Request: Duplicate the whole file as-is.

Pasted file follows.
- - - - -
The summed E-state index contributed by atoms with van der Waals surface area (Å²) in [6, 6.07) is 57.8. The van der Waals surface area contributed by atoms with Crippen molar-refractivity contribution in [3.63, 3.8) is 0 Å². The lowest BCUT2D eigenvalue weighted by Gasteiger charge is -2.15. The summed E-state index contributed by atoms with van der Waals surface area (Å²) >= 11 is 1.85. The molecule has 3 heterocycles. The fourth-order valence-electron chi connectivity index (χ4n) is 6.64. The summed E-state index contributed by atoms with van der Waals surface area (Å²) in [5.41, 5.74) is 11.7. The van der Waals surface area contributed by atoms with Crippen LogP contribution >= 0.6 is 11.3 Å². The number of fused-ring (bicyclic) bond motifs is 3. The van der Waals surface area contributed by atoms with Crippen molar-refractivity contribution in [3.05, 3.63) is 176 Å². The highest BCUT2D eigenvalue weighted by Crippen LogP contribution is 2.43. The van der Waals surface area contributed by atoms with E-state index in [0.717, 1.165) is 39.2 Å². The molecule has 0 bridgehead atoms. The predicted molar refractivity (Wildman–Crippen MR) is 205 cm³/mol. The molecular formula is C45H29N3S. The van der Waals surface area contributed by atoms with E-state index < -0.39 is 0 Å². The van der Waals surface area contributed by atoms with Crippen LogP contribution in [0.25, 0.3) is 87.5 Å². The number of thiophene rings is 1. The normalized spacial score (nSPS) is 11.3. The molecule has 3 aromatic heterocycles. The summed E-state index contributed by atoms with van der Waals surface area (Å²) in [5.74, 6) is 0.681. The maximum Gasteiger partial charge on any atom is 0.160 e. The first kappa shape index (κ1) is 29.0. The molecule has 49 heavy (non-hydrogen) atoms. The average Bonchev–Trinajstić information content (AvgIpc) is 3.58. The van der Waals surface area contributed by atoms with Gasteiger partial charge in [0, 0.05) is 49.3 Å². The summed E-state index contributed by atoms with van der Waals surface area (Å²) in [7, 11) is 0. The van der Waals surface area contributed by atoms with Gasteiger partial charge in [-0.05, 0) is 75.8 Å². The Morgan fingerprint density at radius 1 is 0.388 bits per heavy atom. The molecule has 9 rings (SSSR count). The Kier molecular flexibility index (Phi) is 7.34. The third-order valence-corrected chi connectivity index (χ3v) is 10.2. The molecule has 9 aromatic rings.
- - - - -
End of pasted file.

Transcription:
The summed E-state index contributed by atoms with van der Waals surface area (Å²) in [6, 6.07) is 57.8. The van der Waals surface area contributed by atoms with Crippen molar-refractivity contribution in [3.63, 3.8) is 0 Å². The lowest BCUT2D eigenvalue weighted by Gasteiger charge is -2.15. The summed E-state index contributed by atoms with van der Waals surface area (Å²) >= 11 is 1.85. The molecule has 3 heterocycles. The fourth-order valence-electron chi connectivity index (χ4n) is 6.64. The summed E-state index contributed by atoms with van der Waals surface area (Å²) in [5.41, 5.74) is 11.7. The van der Waals surface area contributed by atoms with Crippen LogP contribution >= 0.6 is 11.3 Å². The number of fused-ring (bicyclic) bond motifs is 3. The van der Waals surface area contributed by atoms with Crippen molar-refractivity contribution in [3.05, 3.63) is 176 Å². The highest BCUT2D eigenvalue weighted by Crippen LogP contribution is 2.43. The van der Waals surface area contributed by atoms with E-state index in [0.717, 1.165) is 39.2 Å². The molecule has 0 bridgehead atoms. The predicted molar refractivity (Wildman–Crippen MR) is 205 cm³/mol. The molecular formula is C45H29N3S. The van der Waals surface area contributed by atoms with E-state index < -0.39 is 0 Å². The van der Waals surface area contributed by atoms with Crippen LogP contribution in [0.25, 0.3) is 87.5 Å². The number of thiophene rings is 1. The normalized spacial score (nSPS) is 11.3. The molecule has 3 aromatic heterocycles. The summed E-state index contributed by atoms with van der Waals surface area (Å²) in [5.74, 6) is 0.681. The maximum Gasteiger partial charge on any atom is 0.160 e. The first kappa shape index (κ1) is 29.0. The molecule has 49 heavy (non-hydrogen) atoms. The average Bonchev–Trinajstić information content (AvgIpc) is 3.58. The van der Waals surface area contributed by atoms with Gasteiger partial charge in [0, 0.05) is 49.3 Å². The summed E-state index contributed by atoms with van der Waals surface area (Å²) in [7, 11) is 0. The van der Waals surface area contributed by atoms with Gasteiger partial charge in [-0.05, 0) is 75.8 Å². The Morgan fingerprint density at radius 1 is 0.388 bits per heavy atom. The molecule has 9 rings (SSSR count). The Kier molecular flexibility index (Phi) is 7.34. The third-order valence-corrected chi connectivity index (χ3v) is 10.2. The molecule has 9 aromatic rings.